Shortly after the tragic death of a 2-year-old boy visiting Walt Disney World, concerns of a rise in alligator sightings has plagued several communities.
The young boy was visiting the park with his family when an alligator attack led to a fatal end and caused many to question why there were no signs warning of alligators in the area.
Since then, social media feeds have become filled with news about alligator sightings with some users uploading their own images and videos of their own personal run ins with the large reptiles.
Here in Georgia, the same concerns are prevalent amongst residents. Recently, several alligator citing’s have been reported in Georgia. The beach section of the Reed Bingham State Park in Adel, Georgia was recently closed as a trapper was contacted to locate an alligator. Three other alligators were also removed from the same park at a previous date. In June, an alligator was captured off the coast of Georgia in the Tybee Island waters. The alligator was estimated to be 8 to 10 feet long.
Some of these citing’s are attributed to people feeding alligators, causing them to associate humans with food. This also causes the alligators to become more comfortable in approaching humans.
But with all that being said, are we really more at risk of being alligator lunch? The answer, thankfully, is no.
Since 1980, only one fatality and eight alligator attacks have been recorded in Georgia. This information comes from a Valdosta Daily Times article where Georgia Wildlife officials believe that the likeability of a surge of attacks are unlikely to occur.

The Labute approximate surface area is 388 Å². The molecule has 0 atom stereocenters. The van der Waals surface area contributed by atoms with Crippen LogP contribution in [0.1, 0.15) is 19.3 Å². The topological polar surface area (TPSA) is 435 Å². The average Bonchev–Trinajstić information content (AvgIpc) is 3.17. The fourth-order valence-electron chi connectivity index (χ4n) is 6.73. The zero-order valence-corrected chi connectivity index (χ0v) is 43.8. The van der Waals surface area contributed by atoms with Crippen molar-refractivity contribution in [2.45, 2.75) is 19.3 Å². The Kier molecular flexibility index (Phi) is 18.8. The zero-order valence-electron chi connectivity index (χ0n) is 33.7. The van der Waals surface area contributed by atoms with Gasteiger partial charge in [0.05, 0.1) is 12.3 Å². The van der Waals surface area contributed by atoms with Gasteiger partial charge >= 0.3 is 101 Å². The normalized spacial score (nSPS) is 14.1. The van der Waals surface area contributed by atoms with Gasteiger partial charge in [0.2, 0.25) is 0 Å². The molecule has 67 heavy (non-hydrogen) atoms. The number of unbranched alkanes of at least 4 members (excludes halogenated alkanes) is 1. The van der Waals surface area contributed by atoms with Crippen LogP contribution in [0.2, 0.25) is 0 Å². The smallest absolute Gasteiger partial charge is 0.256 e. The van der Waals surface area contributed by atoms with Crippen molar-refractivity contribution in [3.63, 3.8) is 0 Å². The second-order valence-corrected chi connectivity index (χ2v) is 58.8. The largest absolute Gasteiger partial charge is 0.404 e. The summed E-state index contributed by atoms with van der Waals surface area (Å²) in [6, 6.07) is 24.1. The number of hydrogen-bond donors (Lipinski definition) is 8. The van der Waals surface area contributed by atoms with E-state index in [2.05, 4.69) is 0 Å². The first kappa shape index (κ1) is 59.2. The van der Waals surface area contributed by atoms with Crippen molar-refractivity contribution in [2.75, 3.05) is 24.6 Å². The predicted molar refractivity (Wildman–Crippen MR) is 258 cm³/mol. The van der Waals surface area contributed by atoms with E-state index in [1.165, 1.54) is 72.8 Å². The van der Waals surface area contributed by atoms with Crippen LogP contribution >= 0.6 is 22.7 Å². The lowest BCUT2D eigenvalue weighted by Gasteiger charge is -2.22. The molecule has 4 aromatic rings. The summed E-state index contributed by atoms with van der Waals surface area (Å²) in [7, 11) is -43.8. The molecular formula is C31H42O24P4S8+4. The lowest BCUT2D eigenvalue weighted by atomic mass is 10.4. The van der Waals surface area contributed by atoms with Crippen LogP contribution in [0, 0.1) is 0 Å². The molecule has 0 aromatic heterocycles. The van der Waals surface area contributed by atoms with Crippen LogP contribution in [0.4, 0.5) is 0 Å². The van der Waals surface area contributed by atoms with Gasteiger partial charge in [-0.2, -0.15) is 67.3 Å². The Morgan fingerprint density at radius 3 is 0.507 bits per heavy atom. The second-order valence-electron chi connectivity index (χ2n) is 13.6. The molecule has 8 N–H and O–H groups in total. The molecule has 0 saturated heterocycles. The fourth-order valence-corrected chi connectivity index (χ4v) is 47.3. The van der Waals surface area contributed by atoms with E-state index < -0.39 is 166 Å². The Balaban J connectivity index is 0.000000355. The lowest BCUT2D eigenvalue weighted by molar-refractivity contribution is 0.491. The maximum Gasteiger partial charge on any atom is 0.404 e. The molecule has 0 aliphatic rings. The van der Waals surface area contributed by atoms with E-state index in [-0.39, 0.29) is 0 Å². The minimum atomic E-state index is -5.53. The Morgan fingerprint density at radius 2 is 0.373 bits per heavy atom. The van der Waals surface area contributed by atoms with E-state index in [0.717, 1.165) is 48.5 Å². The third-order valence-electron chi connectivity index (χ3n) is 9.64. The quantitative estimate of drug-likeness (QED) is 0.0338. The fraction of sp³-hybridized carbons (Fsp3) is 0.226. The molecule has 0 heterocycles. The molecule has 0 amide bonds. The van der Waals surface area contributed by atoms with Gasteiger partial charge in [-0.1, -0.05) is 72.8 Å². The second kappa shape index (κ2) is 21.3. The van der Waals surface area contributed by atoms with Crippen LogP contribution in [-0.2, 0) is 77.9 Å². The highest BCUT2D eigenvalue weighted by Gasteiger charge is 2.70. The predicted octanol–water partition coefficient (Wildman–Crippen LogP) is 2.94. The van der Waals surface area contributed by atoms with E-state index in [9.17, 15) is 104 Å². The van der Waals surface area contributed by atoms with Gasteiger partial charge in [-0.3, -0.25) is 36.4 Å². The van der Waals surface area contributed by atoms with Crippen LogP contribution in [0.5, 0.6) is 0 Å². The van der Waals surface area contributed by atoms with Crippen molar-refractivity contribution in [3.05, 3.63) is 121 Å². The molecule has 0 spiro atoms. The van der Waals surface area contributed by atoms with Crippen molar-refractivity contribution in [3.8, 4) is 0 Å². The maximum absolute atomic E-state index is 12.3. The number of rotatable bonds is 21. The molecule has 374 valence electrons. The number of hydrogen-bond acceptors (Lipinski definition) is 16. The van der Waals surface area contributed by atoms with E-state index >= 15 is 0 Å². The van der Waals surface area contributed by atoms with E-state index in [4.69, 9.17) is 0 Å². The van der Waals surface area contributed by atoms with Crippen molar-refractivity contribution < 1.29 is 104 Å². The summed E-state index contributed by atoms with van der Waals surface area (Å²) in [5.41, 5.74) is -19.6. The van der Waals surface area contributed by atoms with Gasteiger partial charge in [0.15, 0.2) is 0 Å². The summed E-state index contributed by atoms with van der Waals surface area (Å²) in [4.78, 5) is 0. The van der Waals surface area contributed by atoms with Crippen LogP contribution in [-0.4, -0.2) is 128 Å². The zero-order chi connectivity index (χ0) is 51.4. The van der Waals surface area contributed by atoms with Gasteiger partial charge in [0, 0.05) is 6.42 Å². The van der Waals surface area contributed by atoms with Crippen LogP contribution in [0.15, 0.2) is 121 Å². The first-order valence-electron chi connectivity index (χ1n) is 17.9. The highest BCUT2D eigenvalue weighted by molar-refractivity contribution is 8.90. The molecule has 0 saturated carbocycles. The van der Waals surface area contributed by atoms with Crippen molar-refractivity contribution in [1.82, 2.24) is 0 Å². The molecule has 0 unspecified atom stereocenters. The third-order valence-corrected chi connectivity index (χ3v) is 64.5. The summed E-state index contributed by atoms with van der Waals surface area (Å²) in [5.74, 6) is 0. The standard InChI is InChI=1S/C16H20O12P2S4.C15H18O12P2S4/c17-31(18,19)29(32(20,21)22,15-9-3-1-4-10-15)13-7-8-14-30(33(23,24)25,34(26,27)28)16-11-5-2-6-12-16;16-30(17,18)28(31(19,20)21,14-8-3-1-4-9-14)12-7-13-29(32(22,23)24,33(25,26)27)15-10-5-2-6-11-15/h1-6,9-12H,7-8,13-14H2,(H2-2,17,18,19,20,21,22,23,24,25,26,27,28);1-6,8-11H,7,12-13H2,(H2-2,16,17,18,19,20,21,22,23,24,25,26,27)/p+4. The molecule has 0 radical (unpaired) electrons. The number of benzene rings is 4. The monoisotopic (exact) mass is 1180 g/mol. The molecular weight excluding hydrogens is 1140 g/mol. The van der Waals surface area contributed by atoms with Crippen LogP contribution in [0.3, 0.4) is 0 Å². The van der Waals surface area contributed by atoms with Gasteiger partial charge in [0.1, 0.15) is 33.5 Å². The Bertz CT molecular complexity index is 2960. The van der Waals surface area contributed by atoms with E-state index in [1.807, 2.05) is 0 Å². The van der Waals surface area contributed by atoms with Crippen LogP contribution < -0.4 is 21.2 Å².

Although citing’s are being reported, there is no actual evidence to confirm a rise in alligator attacks or sightings.
However, it is important to know where alligators are most prevalent.
The President of Southeastern Reptile Rescue, Jason Clark notes “When you are in Florida, or in Georgia south of the fall line, you are in the range of an alligator, and when you are next to a body of water, you are in the habitat of an alligator.” Clark also spoke with the Valdosta Daily Times about his fear of the Disney attack possibly attributing to the removal of alligators from their natural habitat.
According to the Georgia Department of Natural Resources, “Alligators are important in nature. They help maintain the population balance of certain prey species and they help shape and modify habitats.”
As you travel this summer to the coast or swampy areas, educate yourself about the site and speak with site advisors concerning any alligator questions. Refrain from feeding alligator’s and if an area seems suspect, use personal intellect and vacate the area.